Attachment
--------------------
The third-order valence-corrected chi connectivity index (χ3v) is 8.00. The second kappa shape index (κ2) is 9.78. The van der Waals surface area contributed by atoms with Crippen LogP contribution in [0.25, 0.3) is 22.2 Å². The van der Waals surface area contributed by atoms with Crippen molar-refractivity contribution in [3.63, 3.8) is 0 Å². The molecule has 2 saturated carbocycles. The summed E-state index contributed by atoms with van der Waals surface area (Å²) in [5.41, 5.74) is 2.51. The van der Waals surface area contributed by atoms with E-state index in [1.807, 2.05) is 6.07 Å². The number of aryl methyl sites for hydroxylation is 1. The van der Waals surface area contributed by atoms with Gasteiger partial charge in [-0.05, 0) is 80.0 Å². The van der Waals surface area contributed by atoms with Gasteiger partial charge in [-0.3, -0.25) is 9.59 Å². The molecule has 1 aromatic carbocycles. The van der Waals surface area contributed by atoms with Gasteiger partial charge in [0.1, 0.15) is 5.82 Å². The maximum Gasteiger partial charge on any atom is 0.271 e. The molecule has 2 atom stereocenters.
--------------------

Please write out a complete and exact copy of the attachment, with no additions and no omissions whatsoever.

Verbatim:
The third-order valence-corrected chi connectivity index (χ3v) is 8.00. The second kappa shape index (κ2) is 9.78. The van der Waals surface area contributed by atoms with Crippen LogP contribution in [0.25, 0.3) is 22.2 Å². The van der Waals surface area contributed by atoms with Crippen molar-refractivity contribution in [3.63, 3.8) is 0 Å². The molecule has 2 saturated carbocycles. The summed E-state index contributed by atoms with van der Waals surface area (Å²) in [5.41, 5.74) is 2.51. The van der Waals surface area contributed by atoms with E-state index in [1.807, 2.05) is 6.07 Å². The number of aryl methyl sites for hydroxylation is 1. The van der Waals surface area contributed by atoms with Gasteiger partial charge in [-0.05, 0) is 80.0 Å². The van der Waals surface area contributed by atoms with Gasteiger partial charge in [-0.3, -0.25) is 9.59 Å². The molecule has 1 aromatic carbocycles. The van der Waals surface area contributed by atoms with Gasteiger partial charge in [0.1, 0.15) is 5.82 Å². The maximum Gasteiger partial charge on any atom is 0.271 e. The molecule has 2 atom stereocenters.